German Instrument of Surrender
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The German Instrument of Surrender was the legal instrument that
established the armistice ending World War II in Europe. It was signed
by representatives of the Oberkommando der Wehrmacht, the Allied
Expeditionary Force and Soviet High Command on May 7 and May 8, 1945.
The date is known in the West as Victory in Europe Day.
General Alfred Jodl signing the capitulation papers in Rheims.
The Instrument of Surrender was signed at Rheims, France, at 02:41 hours
on 7 May 1945. The signing took place in a red brick schoolhouse that
served as the Supreme Headquarters Allied Expeditionary Force (SHAEF).
It was to take effect at 2301 hours Central European time on 8 May,
The unconditional surrender of the German armed forces was signed by
Generaloberst Alfred Jodl, on behalf of the Oberkommando der Wehrmacht
(German language: High Command of armed forces) and as the
representative for the new Reich President, Grand Admiral Karl Dönitz.
Walter Bedell Smith signed on behalf of the Western allies, and Ivan
Susloparov on behalf of the Soviets. French general François Sevez
signed as the official witness.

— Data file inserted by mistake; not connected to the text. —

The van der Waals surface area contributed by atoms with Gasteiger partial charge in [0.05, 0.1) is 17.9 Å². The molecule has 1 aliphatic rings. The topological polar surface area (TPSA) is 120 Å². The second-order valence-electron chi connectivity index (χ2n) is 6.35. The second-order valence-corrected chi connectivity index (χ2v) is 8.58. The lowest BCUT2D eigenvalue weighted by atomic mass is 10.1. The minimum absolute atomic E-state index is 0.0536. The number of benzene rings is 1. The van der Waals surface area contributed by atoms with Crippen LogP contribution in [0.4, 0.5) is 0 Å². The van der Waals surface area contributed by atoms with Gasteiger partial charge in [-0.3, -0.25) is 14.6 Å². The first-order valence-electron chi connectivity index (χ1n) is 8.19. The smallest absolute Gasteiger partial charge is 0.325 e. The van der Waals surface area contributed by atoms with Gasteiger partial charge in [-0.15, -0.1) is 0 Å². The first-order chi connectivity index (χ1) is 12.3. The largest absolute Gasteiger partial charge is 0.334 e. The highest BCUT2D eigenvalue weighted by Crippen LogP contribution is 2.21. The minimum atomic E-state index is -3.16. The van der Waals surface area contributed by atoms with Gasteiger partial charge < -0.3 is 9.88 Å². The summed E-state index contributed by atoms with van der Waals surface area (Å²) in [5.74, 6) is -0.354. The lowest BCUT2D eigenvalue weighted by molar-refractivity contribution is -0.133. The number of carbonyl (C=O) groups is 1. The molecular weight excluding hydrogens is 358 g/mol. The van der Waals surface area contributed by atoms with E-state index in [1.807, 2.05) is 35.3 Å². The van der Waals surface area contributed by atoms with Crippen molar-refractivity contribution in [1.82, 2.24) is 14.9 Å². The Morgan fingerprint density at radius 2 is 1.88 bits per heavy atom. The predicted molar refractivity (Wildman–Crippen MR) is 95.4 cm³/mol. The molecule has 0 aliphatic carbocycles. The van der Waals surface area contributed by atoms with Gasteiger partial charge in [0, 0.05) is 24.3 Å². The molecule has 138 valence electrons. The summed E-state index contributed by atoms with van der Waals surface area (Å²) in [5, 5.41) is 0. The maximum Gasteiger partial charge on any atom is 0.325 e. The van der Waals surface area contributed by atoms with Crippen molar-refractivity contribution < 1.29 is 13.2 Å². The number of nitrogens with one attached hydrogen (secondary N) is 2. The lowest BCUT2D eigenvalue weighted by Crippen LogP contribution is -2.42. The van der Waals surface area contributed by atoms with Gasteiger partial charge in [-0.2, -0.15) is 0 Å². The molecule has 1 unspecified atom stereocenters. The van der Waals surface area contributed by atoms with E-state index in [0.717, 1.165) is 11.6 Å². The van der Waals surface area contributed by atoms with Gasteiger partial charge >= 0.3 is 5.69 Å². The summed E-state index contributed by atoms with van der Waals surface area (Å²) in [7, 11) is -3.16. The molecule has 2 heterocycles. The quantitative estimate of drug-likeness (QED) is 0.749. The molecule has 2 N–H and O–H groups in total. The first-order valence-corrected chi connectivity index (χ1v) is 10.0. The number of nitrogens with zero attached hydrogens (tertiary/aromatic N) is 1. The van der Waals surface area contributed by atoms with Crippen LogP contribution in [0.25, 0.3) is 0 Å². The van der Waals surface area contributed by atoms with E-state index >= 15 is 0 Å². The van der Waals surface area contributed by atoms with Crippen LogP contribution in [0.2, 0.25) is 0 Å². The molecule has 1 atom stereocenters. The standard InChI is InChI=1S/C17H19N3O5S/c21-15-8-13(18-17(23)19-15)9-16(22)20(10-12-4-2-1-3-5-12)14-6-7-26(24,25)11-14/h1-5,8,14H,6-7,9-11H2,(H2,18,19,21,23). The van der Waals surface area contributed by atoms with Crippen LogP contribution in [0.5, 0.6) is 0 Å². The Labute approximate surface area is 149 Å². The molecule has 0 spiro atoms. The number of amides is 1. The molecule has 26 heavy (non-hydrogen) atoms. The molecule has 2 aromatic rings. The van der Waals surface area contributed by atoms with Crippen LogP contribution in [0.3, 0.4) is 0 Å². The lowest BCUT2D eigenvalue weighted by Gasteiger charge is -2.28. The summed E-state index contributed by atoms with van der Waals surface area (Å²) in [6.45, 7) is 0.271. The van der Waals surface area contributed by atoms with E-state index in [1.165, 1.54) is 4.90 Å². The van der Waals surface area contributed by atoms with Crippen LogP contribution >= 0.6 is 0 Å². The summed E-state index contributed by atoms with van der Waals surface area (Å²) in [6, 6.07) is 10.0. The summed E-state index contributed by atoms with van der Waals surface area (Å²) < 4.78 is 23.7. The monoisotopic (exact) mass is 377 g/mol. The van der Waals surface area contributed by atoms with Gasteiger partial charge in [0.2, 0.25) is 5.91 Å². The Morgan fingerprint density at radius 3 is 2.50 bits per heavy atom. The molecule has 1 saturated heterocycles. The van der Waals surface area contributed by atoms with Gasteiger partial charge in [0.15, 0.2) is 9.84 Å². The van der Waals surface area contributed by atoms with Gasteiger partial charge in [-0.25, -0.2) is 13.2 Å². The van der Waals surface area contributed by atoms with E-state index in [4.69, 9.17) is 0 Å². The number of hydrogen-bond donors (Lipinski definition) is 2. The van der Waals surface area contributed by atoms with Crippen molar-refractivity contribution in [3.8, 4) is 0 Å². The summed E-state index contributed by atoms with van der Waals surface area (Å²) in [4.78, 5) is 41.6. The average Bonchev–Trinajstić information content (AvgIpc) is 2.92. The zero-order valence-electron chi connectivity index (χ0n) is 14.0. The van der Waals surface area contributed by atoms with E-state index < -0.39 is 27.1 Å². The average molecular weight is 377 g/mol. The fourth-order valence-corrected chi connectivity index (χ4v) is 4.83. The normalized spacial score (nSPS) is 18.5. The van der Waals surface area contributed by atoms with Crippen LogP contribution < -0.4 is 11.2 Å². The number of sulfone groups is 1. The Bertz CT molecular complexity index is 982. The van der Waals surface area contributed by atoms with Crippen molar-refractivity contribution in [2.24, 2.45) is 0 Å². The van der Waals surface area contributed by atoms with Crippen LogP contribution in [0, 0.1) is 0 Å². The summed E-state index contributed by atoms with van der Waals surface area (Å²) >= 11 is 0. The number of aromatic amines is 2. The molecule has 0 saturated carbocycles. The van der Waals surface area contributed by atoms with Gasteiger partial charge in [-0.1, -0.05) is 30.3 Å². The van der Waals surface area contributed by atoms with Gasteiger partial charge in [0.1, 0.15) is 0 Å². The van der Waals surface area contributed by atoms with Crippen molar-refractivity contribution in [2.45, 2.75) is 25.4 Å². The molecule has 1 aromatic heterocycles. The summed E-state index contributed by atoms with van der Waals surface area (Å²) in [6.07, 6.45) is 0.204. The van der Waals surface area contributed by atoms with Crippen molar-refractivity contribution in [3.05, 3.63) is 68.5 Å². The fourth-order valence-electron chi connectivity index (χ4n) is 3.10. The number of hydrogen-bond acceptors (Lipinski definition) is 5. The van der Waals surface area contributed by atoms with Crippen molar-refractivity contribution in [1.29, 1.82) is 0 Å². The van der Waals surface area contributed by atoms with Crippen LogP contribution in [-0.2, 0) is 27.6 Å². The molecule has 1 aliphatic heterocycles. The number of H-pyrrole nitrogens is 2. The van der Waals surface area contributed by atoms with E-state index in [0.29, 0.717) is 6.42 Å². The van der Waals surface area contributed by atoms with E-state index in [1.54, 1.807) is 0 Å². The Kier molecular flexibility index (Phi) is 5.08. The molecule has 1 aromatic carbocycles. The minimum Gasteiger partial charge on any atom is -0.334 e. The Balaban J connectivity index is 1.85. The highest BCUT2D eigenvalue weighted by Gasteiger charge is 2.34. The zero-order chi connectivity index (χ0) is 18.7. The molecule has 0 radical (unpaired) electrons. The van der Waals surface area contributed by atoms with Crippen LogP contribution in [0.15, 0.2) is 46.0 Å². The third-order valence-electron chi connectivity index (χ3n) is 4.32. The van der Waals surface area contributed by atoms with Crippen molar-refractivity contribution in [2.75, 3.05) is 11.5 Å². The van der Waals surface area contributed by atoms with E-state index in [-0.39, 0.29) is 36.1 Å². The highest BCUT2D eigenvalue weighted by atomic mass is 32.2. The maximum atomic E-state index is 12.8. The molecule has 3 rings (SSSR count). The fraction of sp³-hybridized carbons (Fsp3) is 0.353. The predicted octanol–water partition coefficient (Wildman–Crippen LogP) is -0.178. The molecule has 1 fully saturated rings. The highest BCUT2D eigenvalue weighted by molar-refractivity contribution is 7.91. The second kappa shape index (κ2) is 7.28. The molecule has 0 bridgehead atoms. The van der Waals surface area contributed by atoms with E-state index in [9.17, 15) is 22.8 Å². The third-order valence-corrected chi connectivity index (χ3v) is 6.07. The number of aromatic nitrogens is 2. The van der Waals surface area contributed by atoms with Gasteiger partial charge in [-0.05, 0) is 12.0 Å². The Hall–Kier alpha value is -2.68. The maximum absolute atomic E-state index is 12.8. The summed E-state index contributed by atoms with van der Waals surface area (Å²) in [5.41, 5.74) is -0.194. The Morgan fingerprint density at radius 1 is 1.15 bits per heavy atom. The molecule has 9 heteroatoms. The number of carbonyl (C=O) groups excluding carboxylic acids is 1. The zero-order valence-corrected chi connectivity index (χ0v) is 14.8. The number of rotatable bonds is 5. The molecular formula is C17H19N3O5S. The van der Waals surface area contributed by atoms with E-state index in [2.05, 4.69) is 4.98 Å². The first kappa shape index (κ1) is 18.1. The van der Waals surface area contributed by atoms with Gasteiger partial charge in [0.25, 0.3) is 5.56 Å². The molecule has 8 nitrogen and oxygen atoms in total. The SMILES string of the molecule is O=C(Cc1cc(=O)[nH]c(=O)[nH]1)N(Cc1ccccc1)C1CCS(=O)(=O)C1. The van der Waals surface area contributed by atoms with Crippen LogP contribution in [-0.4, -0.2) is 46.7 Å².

Although this act of surrender was recognized by all parties as
binding, it was nevertheless followed by an act of ratification on May
8, which was agreed at the time of the May 7 signing (see text below).
Only during the Cold War was the first surrender in Rheims hushed up or
reduced to a preparatory protocol.
GIVEN BY CERTAIN GERMAN EMISSARIES
TO THE ALLIED HIGH COMMANDS
It is agreed by the German emissaries
undersigned that the following German officers will
arrive at a place and time designated by the Supreme
Commander, Allied Expeditionary Force, and the Soviet
High Comand prepared, with plenary powers, to execute
a formal ratification on behalf of the German High
Command of this act of Unconditional Surrender of the
German armed forces.
Chief of the High Command
Commander-in-Chief of the Army
Commander-in-Chief of the Navy
Commander-in-Chief of the Air Forces.
Representing the German High Command
DATED 0241 7th May 1945
Marshal Georgy Zhukov reading the German capitulation in Berlin.